Basil of Caesarea (330-379) is among the greatest of the early fathers. Born in the early 4th century, not long after the Edict of Milan granted immunity from persecution to the Church, Basil and the other great Cappadocian fathers (his brother, Gregory of Nyssa, and his good friend Gregory of Nazianzus) come between the generation of Athanisus (b. 297) and the generation of St. John Chrysostom (b. 347). He is a major figure in the history of Christian theology, brilliant opponent of the Arian heresy, but he was also known for the depth of his charity. Basil is the real founder of cenobitic monasticism, and St. Benedict pays tribute to his influence. His letters are particularly valuable, for their charm, their enormous but easy erudition, and for the clear and non-technical presentation of theological issues. His 8th epistle is a breath-taking refutation of Arianism, rooted both in the Scriptures and in logic.
Basil formed the first monastic community, and several of his letters are addressed to the question of how Christians should live together, both at the mundane level of what to eat and what to wear and at the higher level of good manners. In the 2nd epistle, he gives the following advice:
This, too, is a very important point to attend to—knowledge how to converse; to interrogate without over-earnestness; to answer without desire of display; not to interrupt a profitable speaker, or to desire ambitiously to put in a word of one’s own; to be measured in speaking and hearing; not to be ashamed of receiving, or to be grudging in giving information, nor to pass another’s knowledge for one’s own, as depraved women their supposititious children, but to refer it candidly to the true parent. The middle tone of voice is best, neither so low as to be inaudible, nor to be ill-bred from its high pitch. One should reflect first what one is going to say, and then give it utterance: be courteous when addressed; amiable in social intercourse; not aiming to be pleasant by facetiousness, but cultivating gentleness in kind admonitions. Harshness is ever to be put aside, even in censuring. The more you show modesty and humility yourself, the more likely are you to be acceptable to the patient who needs your treatment. There are however many occasions when we shall do well to employ the kind of rebuke used by the prophet who did not in his own person utter the sentence of condemnation on David after his sin, but by suggesting an imaginary character made the sinner judge of his own sin, so that, after passing his own sentence, he could not find fault with the seer who had convicted him.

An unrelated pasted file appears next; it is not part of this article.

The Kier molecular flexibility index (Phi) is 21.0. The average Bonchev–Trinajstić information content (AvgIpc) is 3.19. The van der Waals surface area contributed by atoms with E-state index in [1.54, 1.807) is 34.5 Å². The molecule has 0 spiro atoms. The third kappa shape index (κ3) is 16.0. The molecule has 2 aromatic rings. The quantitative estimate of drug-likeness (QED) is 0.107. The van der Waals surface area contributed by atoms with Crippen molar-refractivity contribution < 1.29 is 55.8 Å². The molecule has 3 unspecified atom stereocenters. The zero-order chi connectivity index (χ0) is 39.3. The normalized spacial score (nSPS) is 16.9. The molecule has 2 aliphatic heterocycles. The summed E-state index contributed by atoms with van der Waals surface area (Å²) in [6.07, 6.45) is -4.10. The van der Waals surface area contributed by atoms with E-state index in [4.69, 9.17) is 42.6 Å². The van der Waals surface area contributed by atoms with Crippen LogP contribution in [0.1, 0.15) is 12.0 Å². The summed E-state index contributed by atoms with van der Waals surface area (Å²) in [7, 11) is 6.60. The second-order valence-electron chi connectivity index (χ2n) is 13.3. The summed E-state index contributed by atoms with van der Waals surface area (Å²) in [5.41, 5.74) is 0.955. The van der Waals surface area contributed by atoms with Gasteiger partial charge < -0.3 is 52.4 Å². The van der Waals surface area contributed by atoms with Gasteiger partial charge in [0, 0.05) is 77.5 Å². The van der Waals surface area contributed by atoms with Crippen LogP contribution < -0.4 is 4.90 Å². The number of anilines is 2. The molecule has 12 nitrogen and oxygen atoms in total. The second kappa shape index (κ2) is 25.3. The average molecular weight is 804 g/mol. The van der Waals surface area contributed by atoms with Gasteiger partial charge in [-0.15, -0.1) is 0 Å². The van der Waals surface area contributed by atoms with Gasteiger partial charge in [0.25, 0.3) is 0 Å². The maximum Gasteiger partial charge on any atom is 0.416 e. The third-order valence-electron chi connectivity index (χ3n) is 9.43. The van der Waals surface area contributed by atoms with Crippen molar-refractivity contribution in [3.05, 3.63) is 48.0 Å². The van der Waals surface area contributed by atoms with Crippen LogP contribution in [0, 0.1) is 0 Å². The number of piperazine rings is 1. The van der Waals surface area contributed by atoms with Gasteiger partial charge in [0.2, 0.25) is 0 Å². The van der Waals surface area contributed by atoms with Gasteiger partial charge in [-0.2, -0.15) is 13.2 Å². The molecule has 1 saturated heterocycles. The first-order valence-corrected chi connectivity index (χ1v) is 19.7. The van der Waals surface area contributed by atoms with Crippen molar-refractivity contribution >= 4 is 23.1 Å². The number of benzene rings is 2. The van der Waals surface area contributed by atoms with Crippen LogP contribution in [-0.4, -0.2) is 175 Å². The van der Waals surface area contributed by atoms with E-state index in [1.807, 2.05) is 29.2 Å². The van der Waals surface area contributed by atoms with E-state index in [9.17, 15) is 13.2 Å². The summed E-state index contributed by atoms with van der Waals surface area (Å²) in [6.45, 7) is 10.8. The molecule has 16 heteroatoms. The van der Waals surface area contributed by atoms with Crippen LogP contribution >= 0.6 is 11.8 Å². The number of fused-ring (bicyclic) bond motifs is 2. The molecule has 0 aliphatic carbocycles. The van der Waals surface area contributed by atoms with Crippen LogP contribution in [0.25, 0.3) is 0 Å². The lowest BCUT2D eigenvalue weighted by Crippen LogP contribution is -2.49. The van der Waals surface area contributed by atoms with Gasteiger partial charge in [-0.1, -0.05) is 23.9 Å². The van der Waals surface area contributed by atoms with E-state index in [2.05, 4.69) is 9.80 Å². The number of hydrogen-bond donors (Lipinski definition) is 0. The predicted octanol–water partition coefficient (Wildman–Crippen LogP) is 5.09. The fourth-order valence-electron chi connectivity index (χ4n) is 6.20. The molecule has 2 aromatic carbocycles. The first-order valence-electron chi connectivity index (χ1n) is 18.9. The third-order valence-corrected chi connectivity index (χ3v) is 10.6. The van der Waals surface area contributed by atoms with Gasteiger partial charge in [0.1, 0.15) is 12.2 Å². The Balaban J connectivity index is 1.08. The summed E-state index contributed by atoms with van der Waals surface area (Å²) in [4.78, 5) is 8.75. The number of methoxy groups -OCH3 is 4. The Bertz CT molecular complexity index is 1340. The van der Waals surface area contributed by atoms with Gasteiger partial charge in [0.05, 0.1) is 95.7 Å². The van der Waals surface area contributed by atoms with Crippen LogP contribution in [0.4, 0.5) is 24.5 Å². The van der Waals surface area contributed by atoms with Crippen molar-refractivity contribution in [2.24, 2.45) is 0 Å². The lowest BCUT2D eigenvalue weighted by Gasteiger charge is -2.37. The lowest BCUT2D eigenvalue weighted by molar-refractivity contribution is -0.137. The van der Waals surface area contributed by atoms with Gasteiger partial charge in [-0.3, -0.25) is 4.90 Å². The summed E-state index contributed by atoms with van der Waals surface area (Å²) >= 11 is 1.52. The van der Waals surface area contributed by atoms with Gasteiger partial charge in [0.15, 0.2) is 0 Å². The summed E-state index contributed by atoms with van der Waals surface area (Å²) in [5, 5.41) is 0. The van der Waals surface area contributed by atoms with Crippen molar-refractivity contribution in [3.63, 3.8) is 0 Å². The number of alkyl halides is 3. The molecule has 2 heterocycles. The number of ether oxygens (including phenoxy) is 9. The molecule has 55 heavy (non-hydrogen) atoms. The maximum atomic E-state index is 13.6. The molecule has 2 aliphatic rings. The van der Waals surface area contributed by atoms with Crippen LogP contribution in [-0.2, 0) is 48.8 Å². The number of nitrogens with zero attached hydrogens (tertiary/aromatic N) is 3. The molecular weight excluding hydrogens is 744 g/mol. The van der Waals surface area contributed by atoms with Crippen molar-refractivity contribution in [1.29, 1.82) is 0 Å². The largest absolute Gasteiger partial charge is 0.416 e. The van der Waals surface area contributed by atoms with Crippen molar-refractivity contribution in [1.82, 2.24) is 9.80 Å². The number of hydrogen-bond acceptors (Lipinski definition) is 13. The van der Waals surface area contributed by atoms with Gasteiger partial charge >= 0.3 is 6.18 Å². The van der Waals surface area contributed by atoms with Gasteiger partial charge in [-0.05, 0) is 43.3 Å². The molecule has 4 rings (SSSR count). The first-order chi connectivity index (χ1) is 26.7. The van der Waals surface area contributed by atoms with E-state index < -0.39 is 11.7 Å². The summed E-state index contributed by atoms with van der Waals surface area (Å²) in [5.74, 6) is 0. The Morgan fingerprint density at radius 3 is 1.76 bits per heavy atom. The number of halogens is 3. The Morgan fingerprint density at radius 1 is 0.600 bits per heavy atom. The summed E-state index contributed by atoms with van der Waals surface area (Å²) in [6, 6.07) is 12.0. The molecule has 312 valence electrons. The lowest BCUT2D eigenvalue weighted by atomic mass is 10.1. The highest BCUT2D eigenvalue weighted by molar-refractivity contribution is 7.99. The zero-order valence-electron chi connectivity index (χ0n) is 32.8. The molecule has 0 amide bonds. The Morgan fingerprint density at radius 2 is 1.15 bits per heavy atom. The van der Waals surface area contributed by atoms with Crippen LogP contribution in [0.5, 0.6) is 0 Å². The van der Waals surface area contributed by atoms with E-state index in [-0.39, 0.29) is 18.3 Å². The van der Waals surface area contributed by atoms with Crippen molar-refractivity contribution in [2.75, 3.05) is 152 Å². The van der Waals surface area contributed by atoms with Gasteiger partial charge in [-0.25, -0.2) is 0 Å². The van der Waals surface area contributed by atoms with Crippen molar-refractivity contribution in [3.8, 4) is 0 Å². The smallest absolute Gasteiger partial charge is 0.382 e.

This is not the only passage where Basil gives good advice on Christian behavior, but it should be sufficient to grant him the paradoxical title of “Patron Saint of the Blogosphere.”